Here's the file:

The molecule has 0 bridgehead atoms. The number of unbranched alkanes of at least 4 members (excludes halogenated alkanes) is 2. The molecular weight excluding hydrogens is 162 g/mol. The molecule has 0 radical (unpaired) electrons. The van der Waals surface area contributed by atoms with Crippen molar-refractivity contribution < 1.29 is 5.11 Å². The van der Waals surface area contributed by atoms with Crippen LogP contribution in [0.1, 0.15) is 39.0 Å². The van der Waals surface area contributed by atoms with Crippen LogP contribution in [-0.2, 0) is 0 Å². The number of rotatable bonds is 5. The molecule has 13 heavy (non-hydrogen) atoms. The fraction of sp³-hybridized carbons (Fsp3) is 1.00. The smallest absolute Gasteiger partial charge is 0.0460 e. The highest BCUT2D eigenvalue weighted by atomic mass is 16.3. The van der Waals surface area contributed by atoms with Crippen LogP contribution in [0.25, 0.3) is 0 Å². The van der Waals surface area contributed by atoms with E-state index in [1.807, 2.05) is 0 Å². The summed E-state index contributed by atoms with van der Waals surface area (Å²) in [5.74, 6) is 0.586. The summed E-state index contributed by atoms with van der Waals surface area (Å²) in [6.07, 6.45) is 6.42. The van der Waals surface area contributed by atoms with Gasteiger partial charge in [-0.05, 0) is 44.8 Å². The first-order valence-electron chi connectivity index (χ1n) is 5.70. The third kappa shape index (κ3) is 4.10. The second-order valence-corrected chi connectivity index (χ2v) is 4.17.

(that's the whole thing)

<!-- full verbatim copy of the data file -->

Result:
The molecule has 0 bridgehead atoms. The number of unbranched alkanes of at least 4 members (excludes halogenated alkanes) is 2. The molecular weight excluding hydrogens is 162 g/mol. The molecule has 0 radical (unpaired) electrons. The van der Waals surface area contributed by atoms with Crippen molar-refractivity contribution < 1.29 is 5.11 Å². The van der Waals surface area contributed by atoms with Crippen LogP contribution in [0.1, 0.15) is 39.0 Å². The van der Waals surface area contributed by atoms with Crippen LogP contribution in [-0.2, 0) is 0 Å². The number of rotatable bonds is 5. The molecule has 13 heavy (non-hydrogen) atoms. The fraction of sp³-hybridized carbons (Fsp3) is 1.00. The smallest absolute Gasteiger partial charge is 0.0460 e. The highest BCUT2D eigenvalue weighted by atomic mass is 16.3. The van der Waals surface area contributed by atoms with Crippen LogP contribution in [0.25, 0.3) is 0 Å². The van der Waals surface area contributed by atoms with E-state index in [1.807, 2.05) is 0 Å². The summed E-state index contributed by atoms with van der Waals surface area (Å²) in [5.74, 6) is 0.586. The summed E-state index contributed by atoms with van der Waals surface area (Å²) in [6.07, 6.45) is 6.42. The van der Waals surface area contributed by atoms with Gasteiger partial charge in [-0.05, 0) is 44.8 Å². The first-order valence-electron chi connectivity index (χ1n) is 5.70. The third kappa shape index (κ3) is 4.10. The second-order valence-corrected chi connectivity index (χ2v) is 4.17.